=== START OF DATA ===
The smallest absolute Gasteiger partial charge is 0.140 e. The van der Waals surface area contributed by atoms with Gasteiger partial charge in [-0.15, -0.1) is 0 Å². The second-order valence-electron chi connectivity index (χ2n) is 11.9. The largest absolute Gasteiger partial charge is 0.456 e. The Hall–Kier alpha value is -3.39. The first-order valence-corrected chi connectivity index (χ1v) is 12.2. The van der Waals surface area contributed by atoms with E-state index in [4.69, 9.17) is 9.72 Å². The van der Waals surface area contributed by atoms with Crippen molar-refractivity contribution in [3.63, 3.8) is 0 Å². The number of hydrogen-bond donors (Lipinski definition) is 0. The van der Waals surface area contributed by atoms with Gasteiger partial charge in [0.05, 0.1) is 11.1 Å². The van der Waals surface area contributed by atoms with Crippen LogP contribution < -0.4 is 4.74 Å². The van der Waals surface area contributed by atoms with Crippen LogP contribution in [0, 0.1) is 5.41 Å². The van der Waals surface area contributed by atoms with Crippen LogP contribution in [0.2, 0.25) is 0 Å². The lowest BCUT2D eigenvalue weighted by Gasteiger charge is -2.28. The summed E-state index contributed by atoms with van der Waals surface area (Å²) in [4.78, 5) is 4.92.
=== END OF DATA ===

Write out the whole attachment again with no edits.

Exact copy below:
The smallest absolute Gasteiger partial charge is 0.140 e. The van der Waals surface area contributed by atoms with Gasteiger partial charge in [-0.15, -0.1) is 0 Å². The second-order valence-electron chi connectivity index (χ2n) is 11.9. The largest absolute Gasteiger partial charge is 0.456 e. The Hall–Kier alpha value is -3.39. The first-order valence-corrected chi connectivity index (χ1v) is 12.2. The van der Waals surface area contributed by atoms with E-state index in [4.69, 9.17) is 9.72 Å². The van der Waals surface area contributed by atoms with Crippen molar-refractivity contribution in [3.63, 3.8) is 0 Å². The number of hydrogen-bond donors (Lipinski definition) is 0. The van der Waals surface area contributed by atoms with Gasteiger partial charge in [0.05, 0.1) is 11.1 Å². The van der Waals surface area contributed by atoms with Crippen LogP contribution < -0.4 is 4.74 Å². The van der Waals surface area contributed by atoms with Crippen LogP contribution in [0, 0.1) is 5.41 Å². The van der Waals surface area contributed by atoms with Crippen LogP contribution in [0.2, 0.25) is 0 Å². The lowest BCUT2D eigenvalue weighted by Gasteiger charge is -2.28. The summed E-state index contributed by atoms with van der Waals surface area (Å²) in [4.78, 5) is 4.92.